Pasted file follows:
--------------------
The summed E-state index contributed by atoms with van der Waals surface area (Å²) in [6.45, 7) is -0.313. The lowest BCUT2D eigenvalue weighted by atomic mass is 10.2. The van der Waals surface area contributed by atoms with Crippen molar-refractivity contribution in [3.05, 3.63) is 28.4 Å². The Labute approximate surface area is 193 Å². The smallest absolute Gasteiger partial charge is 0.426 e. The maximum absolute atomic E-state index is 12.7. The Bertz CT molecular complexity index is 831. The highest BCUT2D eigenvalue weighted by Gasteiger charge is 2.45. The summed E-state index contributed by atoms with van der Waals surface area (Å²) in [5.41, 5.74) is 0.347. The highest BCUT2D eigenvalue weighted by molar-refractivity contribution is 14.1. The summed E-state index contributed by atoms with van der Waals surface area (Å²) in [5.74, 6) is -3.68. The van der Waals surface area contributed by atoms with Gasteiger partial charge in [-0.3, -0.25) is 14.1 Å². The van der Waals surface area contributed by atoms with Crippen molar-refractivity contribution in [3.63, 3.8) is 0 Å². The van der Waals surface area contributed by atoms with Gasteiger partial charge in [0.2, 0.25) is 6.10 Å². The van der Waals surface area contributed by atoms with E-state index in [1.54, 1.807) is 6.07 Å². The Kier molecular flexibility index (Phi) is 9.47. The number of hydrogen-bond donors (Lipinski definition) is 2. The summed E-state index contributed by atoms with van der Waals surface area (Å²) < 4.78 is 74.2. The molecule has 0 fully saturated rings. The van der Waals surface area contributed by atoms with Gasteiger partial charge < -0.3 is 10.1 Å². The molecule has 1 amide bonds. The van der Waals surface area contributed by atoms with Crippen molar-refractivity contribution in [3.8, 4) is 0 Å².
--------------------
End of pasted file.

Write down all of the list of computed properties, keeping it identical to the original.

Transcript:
The summed E-state index contributed by atoms with van der Waals surface area (Å²) in [6.45, 7) is -0.313. The lowest BCUT2D eigenvalue weighted by atomic mass is 10.2. The van der Waals surface area contributed by atoms with Crippen molar-refractivity contribution in [3.05, 3.63) is 28.4 Å². The Labute approximate surface area is 193 Å². The smallest absolute Gasteiger partial charge is 0.426 e. The maximum absolute atomic E-state index is 12.7. The Bertz CT molecular complexity index is 831. The highest BCUT2D eigenvalue weighted by Gasteiger charge is 2.45. The summed E-state index contributed by atoms with van der Waals surface area (Å²) in [5.41, 5.74) is 0.347. The highest BCUT2D eigenvalue weighted by molar-refractivity contribution is 14.1. The summed E-state index contributed by atoms with van der Waals surface area (Å²) in [5.74, 6) is -3.68. The van der Waals surface area contributed by atoms with Gasteiger partial charge in [-0.3, -0.25) is 14.1 Å². The van der Waals surface area contributed by atoms with Crippen molar-refractivity contribution in [3.63, 3.8) is 0 Å². The van der Waals surface area contributed by atoms with Gasteiger partial charge in [0.2, 0.25) is 6.10 Å². The van der Waals surface area contributed by atoms with E-state index in [1.54, 1.807) is 6.07 Å². The Kier molecular flexibility index (Phi) is 9.47. The number of hydrogen-bond donors (Lipinski definition) is 2. The summed E-state index contributed by atoms with van der Waals surface area (Å²) < 4.78 is 74.2. The molecule has 0 fully saturated rings. The van der Waals surface area contributed by atoms with Gasteiger partial charge < -0.3 is 10.1 Å². The molecule has 1 amide bonds. The van der Waals surface area contributed by atoms with Crippen molar-refractivity contribution in [3.8, 4) is 0 Å².